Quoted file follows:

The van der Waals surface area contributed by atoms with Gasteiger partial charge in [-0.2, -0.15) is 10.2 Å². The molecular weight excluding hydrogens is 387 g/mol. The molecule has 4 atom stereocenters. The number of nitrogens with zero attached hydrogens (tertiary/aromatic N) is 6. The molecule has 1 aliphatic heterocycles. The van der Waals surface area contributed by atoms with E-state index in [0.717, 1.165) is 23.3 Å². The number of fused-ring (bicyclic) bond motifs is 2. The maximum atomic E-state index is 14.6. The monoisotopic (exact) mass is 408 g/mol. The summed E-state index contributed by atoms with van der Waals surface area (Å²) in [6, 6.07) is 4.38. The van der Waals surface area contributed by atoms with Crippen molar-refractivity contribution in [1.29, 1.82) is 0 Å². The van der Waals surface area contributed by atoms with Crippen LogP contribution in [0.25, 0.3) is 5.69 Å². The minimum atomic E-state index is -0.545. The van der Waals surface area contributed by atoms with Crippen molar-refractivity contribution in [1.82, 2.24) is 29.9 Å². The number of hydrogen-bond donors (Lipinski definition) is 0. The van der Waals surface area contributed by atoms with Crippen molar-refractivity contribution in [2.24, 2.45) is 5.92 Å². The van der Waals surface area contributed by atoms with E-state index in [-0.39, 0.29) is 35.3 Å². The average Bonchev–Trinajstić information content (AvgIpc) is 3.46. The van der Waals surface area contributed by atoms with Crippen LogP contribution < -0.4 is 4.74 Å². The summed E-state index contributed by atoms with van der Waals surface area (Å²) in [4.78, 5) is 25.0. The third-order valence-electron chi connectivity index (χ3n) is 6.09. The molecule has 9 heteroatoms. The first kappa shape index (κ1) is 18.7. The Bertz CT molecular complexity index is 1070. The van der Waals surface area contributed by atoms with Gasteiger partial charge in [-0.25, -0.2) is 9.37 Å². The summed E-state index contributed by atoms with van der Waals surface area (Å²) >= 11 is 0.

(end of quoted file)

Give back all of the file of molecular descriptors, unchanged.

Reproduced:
The van der Waals surface area contributed by atoms with Gasteiger partial charge in [-0.2, -0.15) is 10.2 Å². The molecular weight excluding hydrogens is 387 g/mol. The molecule has 4 atom stereocenters. The number of nitrogens with zero attached hydrogens (tertiary/aromatic N) is 6. The molecule has 1 aliphatic heterocycles. The van der Waals surface area contributed by atoms with E-state index in [0.717, 1.165) is 23.3 Å². The number of fused-ring (bicyclic) bond motifs is 2. The maximum atomic E-state index is 14.6. The monoisotopic (exact) mass is 408 g/mol. The summed E-state index contributed by atoms with van der Waals surface area (Å²) in [6, 6.07) is 4.38. The van der Waals surface area contributed by atoms with Crippen molar-refractivity contribution in [1.29, 1.82) is 0 Å². The van der Waals surface area contributed by atoms with Crippen LogP contribution in [0.25, 0.3) is 5.69 Å². The minimum atomic E-state index is -0.545. The van der Waals surface area contributed by atoms with Crippen molar-refractivity contribution in [1.82, 2.24) is 29.9 Å². The number of hydrogen-bond donors (Lipinski definition) is 0. The van der Waals surface area contributed by atoms with Crippen molar-refractivity contribution in [2.24, 2.45) is 5.92 Å². The van der Waals surface area contributed by atoms with E-state index in [-0.39, 0.29) is 35.3 Å². The average Bonchev–Trinajstić information content (AvgIpc) is 3.46. The van der Waals surface area contributed by atoms with Crippen LogP contribution < -0.4 is 4.74 Å². The summed E-state index contributed by atoms with van der Waals surface area (Å²) in [4.78, 5) is 25.0. The third-order valence-electron chi connectivity index (χ3n) is 6.09. The molecule has 9 heteroatoms. The first kappa shape index (κ1) is 18.7. The Bertz CT molecular complexity index is 1070. The van der Waals surface area contributed by atoms with Gasteiger partial charge in [-0.25, -0.2) is 9.37 Å². The summed E-state index contributed by atoms with van der Waals surface area (Å²) >= 11 is 0.